Hey, Rick. It's Viktor calling. I really need you to be here. And I know you don't want to, but unfortunately it's not a good thing all around. So you know, basically, we can do it an easy way, a hard way, a middle way. I'm prepared to go any way. I just eventually need to have you be here.

I know the reluctance, and I face it all the time. But you have critical information of this case. You saw what happened at the end, and you're a third party that saw him. The jury's going to give your testimony a lot of weight. And it's unfair for me to throw Brian and Dan up there and then simply have the defense say, "Hey, it's just his word against theirs," when that's not really the case.

All right, thanks.

He has a tough time making it here today for the obvious reasons: work. But he said he can be here tomorrow morning.

[Meanwhile, downstairs, Lisa Medeiros is getting her latest case assignments.]

LISA MEDEIROS: I know. That's why I like it. OK, next one. Elijah Clay, but he also has an alias.

PROSECUTOR: Here it is under Elijah.

LISA MEDEIROS: You're not asking for anyone else today, right?

I'm getting all the police reports of the new clients that are have been appointed to me, that were arrested overnight. If I have the police reports and their records, I can make better a bail argument. He's given me all of the information that he has before we get up there in front of the judge.

[Judge Leary's office]

BAILIFF: All rise, please. Good afternoon. Please be seated. Court's now in session. Folks, please don't talk in the courtroom. Thank you.

Judge PAUL LEARY: All right, Mr. Plaza, Lopez and Medina, you all speak English?

MEDINA: Yes, we do.

Judge PAUL LEARY: Who represents Mr. Plaza? Who represents Mr. Lopez? And Ms. Medeiros, you represent Mr. Medina?


Judge PAUL LEARY: Ms. Medeiros, do you represent Mr. Medina?


Judge PAUL LEARY: OK. Is there a record on Mr. Medina?

LISA MEDEIROS: Hi, Mr. Medina. Do you have a record?

MEDINA: No, not me.

LISA MEDEIROS: Never been in trouble before?

MEDINA: I've been in trouble before, but this is the first case I've picked up in, like, three years.

Judge PAUL LEARY: I'm looking at the records here. I don't know whether there's going to be bail request or not. But with the amount of stolen motor vehicles, there may very well be. So I'm going to give you a chance to talk to the defendants.

LISA MEDEIROS: What's the charge?

MEDINA: Receiving a stolen motor vehicle.

LISA MEDEIROS: OK. Who was driving?

MEDINA: Me. I'm taking it up here, I'm pleading guilty to everything.

LISA MEDEIROS: Listen to me. Don't say anything.

MEDINA: He caught me red-handed.

LISA MEDEIROS: Listen. Shhh. I want you to stop right now. This is what we're going to do, OK? You plead not guilty today, all right?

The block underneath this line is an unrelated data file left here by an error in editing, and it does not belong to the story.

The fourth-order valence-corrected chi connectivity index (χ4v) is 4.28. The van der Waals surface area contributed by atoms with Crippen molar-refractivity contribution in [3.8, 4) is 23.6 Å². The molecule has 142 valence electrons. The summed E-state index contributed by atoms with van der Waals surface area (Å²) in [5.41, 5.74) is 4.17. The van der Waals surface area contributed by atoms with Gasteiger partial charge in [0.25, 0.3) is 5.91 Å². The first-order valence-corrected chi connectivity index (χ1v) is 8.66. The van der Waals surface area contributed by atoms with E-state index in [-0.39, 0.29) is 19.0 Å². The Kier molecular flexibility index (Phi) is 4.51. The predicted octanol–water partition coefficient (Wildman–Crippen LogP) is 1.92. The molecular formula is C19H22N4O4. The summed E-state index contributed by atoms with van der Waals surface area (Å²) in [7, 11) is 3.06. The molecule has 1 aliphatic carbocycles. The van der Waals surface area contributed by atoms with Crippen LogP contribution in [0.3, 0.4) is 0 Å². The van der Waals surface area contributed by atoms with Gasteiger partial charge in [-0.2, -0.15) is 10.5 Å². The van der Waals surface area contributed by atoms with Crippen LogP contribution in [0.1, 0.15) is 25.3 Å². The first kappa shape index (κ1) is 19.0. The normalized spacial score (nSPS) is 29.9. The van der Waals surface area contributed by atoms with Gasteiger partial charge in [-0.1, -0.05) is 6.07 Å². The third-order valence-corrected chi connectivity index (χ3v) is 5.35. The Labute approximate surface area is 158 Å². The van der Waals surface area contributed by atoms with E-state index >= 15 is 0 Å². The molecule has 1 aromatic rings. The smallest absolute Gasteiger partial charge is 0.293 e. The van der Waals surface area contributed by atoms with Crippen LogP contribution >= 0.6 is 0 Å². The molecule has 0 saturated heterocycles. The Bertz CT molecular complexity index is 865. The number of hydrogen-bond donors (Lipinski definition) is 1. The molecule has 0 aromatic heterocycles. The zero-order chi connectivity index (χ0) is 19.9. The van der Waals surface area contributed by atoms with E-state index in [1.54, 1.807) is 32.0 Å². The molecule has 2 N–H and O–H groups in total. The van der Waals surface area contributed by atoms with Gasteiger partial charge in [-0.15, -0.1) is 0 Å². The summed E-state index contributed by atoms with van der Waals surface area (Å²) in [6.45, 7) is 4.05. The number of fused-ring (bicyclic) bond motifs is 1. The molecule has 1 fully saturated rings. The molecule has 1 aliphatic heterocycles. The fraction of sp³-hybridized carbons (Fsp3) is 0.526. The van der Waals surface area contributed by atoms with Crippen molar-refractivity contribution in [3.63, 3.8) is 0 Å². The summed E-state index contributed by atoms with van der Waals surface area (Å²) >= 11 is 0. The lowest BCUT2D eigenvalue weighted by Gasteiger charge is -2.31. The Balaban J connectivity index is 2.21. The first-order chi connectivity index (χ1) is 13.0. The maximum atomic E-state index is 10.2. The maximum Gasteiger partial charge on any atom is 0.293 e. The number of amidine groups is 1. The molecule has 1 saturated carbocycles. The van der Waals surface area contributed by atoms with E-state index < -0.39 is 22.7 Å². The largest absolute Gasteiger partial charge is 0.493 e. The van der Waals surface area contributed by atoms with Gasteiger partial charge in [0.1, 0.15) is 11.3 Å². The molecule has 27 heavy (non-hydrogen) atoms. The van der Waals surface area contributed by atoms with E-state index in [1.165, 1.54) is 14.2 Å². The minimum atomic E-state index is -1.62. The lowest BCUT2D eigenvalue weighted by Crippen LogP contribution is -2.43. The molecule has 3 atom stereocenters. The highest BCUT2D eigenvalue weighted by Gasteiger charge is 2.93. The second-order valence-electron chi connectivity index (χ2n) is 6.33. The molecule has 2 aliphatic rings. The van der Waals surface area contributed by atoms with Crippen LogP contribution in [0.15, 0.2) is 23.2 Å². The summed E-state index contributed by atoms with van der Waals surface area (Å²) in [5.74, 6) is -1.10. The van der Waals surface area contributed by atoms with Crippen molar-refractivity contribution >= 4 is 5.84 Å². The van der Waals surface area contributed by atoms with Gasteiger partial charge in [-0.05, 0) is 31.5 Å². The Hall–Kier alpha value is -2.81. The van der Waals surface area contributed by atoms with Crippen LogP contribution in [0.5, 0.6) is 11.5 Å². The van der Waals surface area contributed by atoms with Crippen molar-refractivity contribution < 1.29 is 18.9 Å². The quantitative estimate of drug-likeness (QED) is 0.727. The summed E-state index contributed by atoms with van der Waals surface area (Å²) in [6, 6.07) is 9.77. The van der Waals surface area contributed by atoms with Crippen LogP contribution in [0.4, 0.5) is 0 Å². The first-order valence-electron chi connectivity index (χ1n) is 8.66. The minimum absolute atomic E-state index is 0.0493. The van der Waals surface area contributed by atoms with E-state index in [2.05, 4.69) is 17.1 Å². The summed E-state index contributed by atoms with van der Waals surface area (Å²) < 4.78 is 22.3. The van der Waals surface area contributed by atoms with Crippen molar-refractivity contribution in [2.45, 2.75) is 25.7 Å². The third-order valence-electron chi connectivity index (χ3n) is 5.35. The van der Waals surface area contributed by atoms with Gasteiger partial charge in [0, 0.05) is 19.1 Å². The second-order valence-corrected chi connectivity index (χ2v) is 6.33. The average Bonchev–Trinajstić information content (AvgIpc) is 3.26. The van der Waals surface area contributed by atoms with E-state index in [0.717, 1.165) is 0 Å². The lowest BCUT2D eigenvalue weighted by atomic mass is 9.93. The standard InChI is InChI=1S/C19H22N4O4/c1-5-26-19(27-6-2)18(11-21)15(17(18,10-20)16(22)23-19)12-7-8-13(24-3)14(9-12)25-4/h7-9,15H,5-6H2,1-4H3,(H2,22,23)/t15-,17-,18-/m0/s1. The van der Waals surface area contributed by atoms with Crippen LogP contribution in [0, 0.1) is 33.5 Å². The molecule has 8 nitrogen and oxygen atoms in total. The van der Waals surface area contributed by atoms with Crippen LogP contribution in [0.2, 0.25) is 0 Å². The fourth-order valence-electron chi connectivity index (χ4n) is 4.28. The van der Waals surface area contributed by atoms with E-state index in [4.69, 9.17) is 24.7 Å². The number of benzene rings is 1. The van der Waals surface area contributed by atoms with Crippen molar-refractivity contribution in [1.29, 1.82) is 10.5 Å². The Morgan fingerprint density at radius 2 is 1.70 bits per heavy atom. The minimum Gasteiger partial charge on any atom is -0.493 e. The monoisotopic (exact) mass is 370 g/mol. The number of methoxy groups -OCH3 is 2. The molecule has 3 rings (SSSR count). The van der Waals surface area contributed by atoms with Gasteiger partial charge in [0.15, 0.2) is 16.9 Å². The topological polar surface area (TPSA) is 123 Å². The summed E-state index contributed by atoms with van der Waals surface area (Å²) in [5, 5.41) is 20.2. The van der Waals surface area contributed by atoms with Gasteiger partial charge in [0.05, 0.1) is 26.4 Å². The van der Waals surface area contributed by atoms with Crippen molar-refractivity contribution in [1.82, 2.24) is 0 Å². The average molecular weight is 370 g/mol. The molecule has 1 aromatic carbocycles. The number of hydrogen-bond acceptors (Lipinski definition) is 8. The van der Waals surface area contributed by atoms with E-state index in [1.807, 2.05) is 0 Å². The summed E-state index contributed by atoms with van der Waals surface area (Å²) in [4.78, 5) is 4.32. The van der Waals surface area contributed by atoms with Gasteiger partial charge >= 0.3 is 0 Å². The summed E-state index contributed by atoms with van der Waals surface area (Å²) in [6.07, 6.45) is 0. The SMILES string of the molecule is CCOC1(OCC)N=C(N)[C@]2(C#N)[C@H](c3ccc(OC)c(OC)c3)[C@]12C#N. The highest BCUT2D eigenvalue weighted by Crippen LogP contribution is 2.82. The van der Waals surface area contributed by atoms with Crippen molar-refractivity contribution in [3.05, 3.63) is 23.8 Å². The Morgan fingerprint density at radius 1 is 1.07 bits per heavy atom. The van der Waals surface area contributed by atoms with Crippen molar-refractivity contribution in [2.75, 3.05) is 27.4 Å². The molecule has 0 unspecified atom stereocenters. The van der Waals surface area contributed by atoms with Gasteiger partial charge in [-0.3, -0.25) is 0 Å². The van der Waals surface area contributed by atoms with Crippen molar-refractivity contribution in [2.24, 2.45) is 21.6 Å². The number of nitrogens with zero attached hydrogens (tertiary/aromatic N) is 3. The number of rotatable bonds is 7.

LISA MEDEIROS: We're going to put you on- get you another court date. Then you come into my office. Let me get the police report. Let's look at it. Maybe you're absolutely right, but let me look at things first, OK?


LISA MEDEIROS: Just slow down.

[Chitrayan Sharma is accused of trespassing and stealing at a college library.]

LISA MEDEIROS: Well, he's homeless.

Judge PAUL LEARY: Ms. Medeiros, is there anything you can say about Mr.-

LISA MEDEIROS: Well, he's homeless and he doesn't have anyplace to go.

Judge PAUL LEARY: He's not going to be homeless after tonight. He's defaulted five times, the last time on a motion date. I mean, it's just- he's had four attorneys. You're the fifth attorney on the case, or the fourth. You're the fifth attorney on the case.

That's absolutely just an insult to the system. You just don't show up, sir.

CHITRAYAN SHARMA: Sir, I was sick.

Judge PAUL LEARY: You weren't sick on all of those days.

LISA MEDEIROS: [to prosecutor] He's saying, on his life, he's never stolen in 40 years. But he'll be on probation for six months for the trespass.

No? All right.

[to Sharma] They're not willing to drop the last thing.

Judge PAUL LEARY: Ms. Medeiros, have you talked to Mr. Sharma about a possible resolution, or have you talked to the prosecutor about it?

LISA MEDEIROS: He said he was willing to plead guilty to the trespass, but he says in 40 years he's never stolen anything. Commonwealth-

Judge PAUL LEARY: Nothing? Never?

LISA MEDEIROS: That's what he says.


Judge PAUL LEARY: Isn't that amazing? He's just got a conviction in Malden for shoplifting. So his statement that he never steals anything doesn't carry much water. How much was taken from the victim?